How does a criminal defense attorney argue for a Not Guilty verdict?  One strategy is simply to argue that the state’s case is incomplete and has not been proven beyond a reasonable doubt; no more is required.  Another strategy is to provide alternative explanations of each piece of evidence: for example, how the defendant’s blood got in the victim’s car or that other people had keys to the home.  A more specific version of this strategy would be to provide a complete alternative story—implicating unnamed or named others—that explains all of the evidence.  Thus, the defense may choose to enumerate some of the possible explanations for individual pieces of evidence or for the crime as a whole. TODDI (“This Other Dude Did It”) is a slang term for the defense strategy in which attorneys point to a specific other possible perpetrator who could have committed the crime. Our laboratory study suggests that a defense strategy that argues not only that the defendant is innocent, but also that some other individual(s) could have committed the crime, is more likely to result in acquittal.


Does It Really Help to Point the Finger Somewhere Else?

Our study participants (253 college undergraduates) read a fictional transcript of the trial of Richard Wilson for the second-degree murder of his wife, Laura Wilson.  Several pieces of evidence (e.g., fingerprints on the murder weapon, no evidence of forced entry, history of domestic violence) incriminated the defendant, but there were no eyewitnesses.  In the basic version of the transcript, the defense rebutted each piece of evidence and argued that the defendant was not guilty beyond a reasonable doubt.  In the alternative version of the transcript, the defense not only rebutted the evidence but also turned against one, two, or three witnesses and argued that the witness(es) could have committed the crime.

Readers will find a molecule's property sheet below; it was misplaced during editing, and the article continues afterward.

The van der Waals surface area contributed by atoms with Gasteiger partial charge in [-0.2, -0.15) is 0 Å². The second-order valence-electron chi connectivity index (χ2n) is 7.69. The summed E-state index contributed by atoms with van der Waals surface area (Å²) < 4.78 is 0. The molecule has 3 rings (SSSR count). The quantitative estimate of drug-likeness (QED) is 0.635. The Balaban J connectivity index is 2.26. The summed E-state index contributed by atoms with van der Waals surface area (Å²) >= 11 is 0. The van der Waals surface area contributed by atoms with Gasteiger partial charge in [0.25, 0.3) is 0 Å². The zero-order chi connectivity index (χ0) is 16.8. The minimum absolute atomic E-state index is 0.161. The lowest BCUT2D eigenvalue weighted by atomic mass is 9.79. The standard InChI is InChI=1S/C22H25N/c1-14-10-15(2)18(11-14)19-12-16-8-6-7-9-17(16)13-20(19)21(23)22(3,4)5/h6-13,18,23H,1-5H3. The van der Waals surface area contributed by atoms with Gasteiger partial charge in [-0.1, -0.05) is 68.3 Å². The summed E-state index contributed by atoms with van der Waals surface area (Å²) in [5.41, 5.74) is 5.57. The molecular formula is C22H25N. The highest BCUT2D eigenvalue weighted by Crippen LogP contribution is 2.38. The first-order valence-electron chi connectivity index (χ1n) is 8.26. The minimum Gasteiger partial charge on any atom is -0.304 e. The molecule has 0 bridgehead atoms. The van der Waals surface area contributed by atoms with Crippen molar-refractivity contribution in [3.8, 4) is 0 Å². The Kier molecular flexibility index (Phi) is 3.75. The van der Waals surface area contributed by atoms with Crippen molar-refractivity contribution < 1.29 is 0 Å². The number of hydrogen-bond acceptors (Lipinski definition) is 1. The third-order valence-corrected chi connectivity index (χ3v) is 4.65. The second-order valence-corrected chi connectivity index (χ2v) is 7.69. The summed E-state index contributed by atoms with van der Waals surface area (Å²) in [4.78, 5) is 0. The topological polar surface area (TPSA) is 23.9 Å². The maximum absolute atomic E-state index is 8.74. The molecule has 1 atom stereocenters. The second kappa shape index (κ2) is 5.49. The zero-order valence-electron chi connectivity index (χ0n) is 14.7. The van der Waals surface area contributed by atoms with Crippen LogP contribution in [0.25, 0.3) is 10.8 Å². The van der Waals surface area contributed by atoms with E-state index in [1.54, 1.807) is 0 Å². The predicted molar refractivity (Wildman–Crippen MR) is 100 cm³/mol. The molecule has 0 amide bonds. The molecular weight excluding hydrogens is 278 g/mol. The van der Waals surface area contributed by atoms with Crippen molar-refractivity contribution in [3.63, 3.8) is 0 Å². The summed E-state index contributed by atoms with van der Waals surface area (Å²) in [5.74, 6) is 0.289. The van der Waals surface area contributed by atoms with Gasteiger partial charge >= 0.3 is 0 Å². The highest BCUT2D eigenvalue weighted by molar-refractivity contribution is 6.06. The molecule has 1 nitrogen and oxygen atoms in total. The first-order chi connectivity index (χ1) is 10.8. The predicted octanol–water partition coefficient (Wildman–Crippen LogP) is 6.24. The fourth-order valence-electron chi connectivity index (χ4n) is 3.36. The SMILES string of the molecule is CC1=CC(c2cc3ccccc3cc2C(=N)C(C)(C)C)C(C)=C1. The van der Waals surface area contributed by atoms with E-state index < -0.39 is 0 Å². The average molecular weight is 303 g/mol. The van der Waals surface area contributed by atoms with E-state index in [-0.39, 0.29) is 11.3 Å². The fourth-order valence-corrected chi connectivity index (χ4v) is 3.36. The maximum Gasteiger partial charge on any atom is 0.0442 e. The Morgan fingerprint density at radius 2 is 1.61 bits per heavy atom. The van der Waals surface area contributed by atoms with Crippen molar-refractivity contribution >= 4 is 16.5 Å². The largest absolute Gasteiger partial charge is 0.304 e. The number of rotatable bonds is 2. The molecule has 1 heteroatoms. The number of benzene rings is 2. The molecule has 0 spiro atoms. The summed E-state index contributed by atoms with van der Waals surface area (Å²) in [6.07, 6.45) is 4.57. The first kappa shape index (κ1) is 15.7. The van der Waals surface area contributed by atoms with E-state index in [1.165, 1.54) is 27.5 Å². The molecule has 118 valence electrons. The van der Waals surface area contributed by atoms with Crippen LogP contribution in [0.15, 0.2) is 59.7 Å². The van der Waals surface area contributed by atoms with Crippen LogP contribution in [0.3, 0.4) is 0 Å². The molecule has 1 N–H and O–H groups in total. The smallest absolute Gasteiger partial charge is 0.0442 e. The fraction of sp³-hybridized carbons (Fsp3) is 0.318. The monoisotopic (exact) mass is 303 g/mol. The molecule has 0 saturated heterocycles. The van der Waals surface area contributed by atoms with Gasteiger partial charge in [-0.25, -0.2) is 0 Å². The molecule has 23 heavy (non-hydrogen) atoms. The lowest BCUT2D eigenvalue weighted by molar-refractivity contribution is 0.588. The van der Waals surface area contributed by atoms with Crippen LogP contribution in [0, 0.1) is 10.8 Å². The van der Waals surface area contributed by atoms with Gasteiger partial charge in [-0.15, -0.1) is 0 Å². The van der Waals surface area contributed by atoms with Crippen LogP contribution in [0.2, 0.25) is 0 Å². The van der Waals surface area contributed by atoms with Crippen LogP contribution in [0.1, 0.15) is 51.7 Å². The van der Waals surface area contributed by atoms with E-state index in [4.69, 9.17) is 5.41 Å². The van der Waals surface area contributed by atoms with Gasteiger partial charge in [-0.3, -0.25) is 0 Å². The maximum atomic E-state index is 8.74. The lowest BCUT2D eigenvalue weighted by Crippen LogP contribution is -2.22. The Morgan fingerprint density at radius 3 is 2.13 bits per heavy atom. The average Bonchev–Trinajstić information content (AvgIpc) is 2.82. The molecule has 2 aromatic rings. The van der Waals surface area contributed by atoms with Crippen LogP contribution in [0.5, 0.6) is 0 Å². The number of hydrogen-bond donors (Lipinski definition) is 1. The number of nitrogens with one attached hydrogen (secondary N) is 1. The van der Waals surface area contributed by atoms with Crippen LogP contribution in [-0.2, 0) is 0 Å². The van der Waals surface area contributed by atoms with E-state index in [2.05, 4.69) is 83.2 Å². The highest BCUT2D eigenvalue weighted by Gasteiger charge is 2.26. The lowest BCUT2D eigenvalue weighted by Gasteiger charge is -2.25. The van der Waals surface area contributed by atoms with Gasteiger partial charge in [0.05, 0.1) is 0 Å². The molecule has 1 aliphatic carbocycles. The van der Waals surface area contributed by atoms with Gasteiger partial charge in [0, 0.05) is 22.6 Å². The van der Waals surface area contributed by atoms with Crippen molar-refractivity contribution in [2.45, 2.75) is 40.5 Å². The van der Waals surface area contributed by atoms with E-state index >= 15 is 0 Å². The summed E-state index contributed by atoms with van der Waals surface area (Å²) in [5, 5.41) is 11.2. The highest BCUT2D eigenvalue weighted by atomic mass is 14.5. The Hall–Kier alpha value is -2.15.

The transcript was conceived so that virtually all direct evidence incriminated the defendant.  To introduce an alternative suspect, new circumstantial and probative evidence was revealed to unpack the possibility that another specific individual could have committed the crime.  For example, in one story it was revealed that the victim’s stepbrother, a frequent gambler, did not get along well with his stepsister, and he was now the primary beneficiary of his mother’s will because his stepsister was no longer alive.  Thus, the alternative suspects were individuals against whom an accusation of guilt was not too farfetched.  Many criminal trials have the potential to contain such suspects.  There may be a will, or an angry ex-lover, or an unknown, unnamed drug dealer.  Like the defendant, a TODDI suspect might have a plausible motive, an unsubstantiated alibi, or some other suspicious indicator around which the defense could weave a story that is not refuted by the evidence.